These megacompanies have wormed their way so deeply into the fabric of society that to use none of them is simply not a realistic option for most Americans. Eric Limer, Popular Mechanics, "You Really Should Delete Your Google+ Account Right Now. But Here's Why It Probably Won't Matter.," 12 Dec. 2018 Your little ones will worm their way into their crushes' hearts in no time. Good Housekeeping, "Ditch Store-Bought Cards and Make These Cool Valentine's Day Treats Instead," 12 Jan. 2016 Funk, with its muscular, undulating beats and ear-worming rhythms, brings people together on the dance floor. James Grebey, GQ, "Chromeo Are Here Because You Need Funk in Your Life," 12 June 2018 The researchers will look at pathology slides of patients’ tumors to see if white blood cells are worming their way into the cancers. Gina Kolata, New York Times, "Doctors Said Immunotherapy Would Not Cure Her Cancer. They Were Wrong.," 19 Feb. 2018 Politics, as with most punk acts, have wormed their way into the band’s lore. Jessi Roti, chicagotribune.com, "A grander, less thrashy Iceage still lets the music speak for itself," 19 June 2018 Sounds of the big, flat palm fronds slapping in the breeze wormed into my ears. Annabelle Dunne, Vogue, "I Took 30 Days Off From My Job, Family, and Cell Phone—Here’s What Happened," 17 June 2018 This includes spaying or neutering, vaccinations, worming, microchipping, heartworm negative test and a Hamilton County dog license. Jennie Key, Cincinnati.com, "Find a fur baby at Cincinnati Natural Foods," 7 June 2018 When inspiration strikes or a kernel of thought worms its way into your head, digital notation on a smartphone is far better to reference later than scraps of paper strewn about one’s physical life. Rob Manker, Naperville Sun, "Manker: It's cold sweat time when your smartphone is suddenly gone," 7 June 2018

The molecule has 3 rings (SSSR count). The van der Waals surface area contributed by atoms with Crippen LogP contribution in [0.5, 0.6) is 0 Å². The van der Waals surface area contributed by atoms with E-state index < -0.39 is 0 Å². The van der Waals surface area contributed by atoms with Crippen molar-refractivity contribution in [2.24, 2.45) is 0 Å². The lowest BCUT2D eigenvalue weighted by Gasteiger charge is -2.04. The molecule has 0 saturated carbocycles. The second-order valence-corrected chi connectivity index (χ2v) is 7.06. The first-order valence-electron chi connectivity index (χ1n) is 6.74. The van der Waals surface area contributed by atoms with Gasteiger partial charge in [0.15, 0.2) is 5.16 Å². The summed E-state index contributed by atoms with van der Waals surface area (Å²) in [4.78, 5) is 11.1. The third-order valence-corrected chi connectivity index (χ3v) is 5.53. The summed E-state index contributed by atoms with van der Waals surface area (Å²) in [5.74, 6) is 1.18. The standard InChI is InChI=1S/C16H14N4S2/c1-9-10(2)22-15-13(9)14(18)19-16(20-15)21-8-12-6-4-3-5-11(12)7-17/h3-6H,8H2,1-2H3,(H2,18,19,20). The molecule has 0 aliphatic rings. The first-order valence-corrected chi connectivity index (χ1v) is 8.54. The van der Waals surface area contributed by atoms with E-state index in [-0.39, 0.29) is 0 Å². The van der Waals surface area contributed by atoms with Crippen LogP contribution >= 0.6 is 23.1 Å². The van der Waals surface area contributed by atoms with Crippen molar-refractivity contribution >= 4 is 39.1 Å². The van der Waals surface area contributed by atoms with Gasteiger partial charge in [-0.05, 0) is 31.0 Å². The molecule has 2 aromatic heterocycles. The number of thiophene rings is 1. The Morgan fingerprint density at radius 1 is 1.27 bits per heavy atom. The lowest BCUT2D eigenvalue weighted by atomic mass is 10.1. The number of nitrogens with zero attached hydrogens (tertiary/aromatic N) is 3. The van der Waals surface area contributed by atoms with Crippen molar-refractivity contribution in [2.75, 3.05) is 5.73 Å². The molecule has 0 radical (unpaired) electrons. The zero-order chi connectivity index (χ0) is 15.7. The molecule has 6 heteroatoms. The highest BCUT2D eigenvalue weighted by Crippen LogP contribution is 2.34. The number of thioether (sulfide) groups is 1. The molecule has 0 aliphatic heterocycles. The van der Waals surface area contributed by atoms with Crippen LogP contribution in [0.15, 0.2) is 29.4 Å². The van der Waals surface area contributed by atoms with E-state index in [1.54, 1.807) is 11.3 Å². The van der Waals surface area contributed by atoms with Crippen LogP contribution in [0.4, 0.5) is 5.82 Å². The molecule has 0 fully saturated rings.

These example sentences are selected automatically from various online news sources to reflect current usage of the word 'worm.' Views expressed in the examples do not represent the opinion of Merriam-Webster or its editors. Send us feedback.

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First Known Use of worm

Noun

before the 12th century, in the meaning defined at sense 1a

Verb

1610, in the meaning defined at intransitive sense

History and Etymology for worm

Noun

Middle English, from Old English wyrm serpent, worm; akin to Old High German wurm serpent, worm, Latin vermis worm

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Statistics for worm

Last Updated

13 Jan 2019

Look-up Popularity

Time Traveler for worm

The first known use of worm was before the 12th century

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More Definitions for worm

worm

noun

English Language Learners Definition of worm

 (Entry 1 of 2)

: a long, thin animal that has a soft body with no legs or bones and that often lives in the ground

: the young form of some insects that looks like a small worm

: a person who is not liked or respected : a very bad person

worm

verb

English Language Learners Definition of worm (Entry 2 of 2)

: to move or proceed by twisting and turning

: to give (an animal) medicine that destroys the small worms that live inside it and cause illness

worm

noun
\ ˈwərm \

Kids Definition of worm

 (Entry 1 of 2)

1 : a usually long creeping or crawling animal (as a tapeworm) that has a soft body
2 : earthworm
3 : a person hated or pitied
4 worms plural : infection caused by parasitic worms living in the body a dog with worms

Other Words from worm

wormlike \ -​ˌlīk \ adjective

worm

verb
wormed; worming

Kids Definition of worm (Entry 2 of 2)

1 : to move slowly by creeping or wriggling She rolled on her back, her tears worming down her face into her ears.— Pam Muñoz Ryan, Esperanza Rising
2 : to get hold of or escape from by trickery I tried to worm my way out of trouble. … the doctor had wormed this secret from him …— Robert Louis Stevenson, Treasure Island
3 : to rid of parasitic worms

worm

noun
\ ˈwərm \

Medical Definition of worm

 (Entry 1 of 2)

1 : any of various relatively small elongated usually naked and soft-bodied parasitic animals (as of the phylum Platyhelminthes)
2 : helminthiasis usually used in plural a dog with worms

Other Words from worm

wormlike \ -​ˌlīk \ adjective

Medical Definition of worm (Entry 2 of 2)

: to treat (an animal) with a drug to destroy or expel parasitic worms

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More from Merriam-Webster on worm

Rhyming Dictionary: Words that rhyme with worm

Thesaurus: All synonyms and antonyms for worm

Spanish Central: Translation of worm

Nglish: Translation of worm for Spanish Speakers

Britannica English: Translation of worm for Arabic Speakers

Britannica.com: Encyclopedia article about worm